My beer tastes strike me as pretty pedestrian. I adore IPA, am a fan of Pilseners, and am always happy to have a pint of Guinness. I've never gotten the hang of Chimay however, and various bocks (double, triple...) leave me cold.
And after my first taste of La Folie I thought I was a lost cause. Here a friend had brought me one of only three thousand bottles of a a cork-stopped and barrel-aged beer that was by all accounts --or at least the account of Michael Jackson-- one of the finest beers in the world:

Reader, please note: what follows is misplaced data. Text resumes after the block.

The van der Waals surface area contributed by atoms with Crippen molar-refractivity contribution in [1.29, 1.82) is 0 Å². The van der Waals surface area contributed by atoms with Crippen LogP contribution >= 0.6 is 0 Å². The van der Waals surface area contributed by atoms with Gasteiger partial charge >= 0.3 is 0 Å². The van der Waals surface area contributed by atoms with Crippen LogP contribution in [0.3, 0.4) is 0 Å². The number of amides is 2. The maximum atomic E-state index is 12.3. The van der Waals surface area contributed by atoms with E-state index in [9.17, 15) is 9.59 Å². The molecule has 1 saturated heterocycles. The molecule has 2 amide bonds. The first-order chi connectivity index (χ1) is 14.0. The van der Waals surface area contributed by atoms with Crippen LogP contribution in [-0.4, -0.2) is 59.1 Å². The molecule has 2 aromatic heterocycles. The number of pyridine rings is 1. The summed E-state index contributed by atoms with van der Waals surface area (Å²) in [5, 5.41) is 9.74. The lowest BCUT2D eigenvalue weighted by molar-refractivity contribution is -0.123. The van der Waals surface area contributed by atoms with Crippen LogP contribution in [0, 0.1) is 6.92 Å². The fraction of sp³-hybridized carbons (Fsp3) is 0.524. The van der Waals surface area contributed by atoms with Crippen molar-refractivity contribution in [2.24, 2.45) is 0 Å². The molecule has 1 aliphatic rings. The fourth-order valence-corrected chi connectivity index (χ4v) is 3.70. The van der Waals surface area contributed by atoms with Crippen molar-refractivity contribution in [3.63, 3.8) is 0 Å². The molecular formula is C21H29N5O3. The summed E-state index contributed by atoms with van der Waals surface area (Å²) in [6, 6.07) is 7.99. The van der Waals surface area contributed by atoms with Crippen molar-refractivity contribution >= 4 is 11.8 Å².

“The idea was to create an intentionally sour effect, though not as intense as that in the famous Belgian beer, Rodenbach. The finished beer, called La Folie, has a dark pinkish-amber color; a sustained bead; a toffee-like start; then apple and passion fruit notes. The label suggests that the beer be left to breathe for ten minutes. During that period, firmness and acidity seem to come to the fore. Quite sour in finish but a beautifully balanced beer.” Michael Jackson, Beer WriterIt grows on you though. The sour aspect is gradually overwhelmed by the sheer complexity of the flavors and aromatics. I had this bottle with two friends, and a hanger steak. As they had their first tastes, I recognized skepticism and a willingness to give the beer the benefit of the doubt. We each had two more pours and were sad to see it go.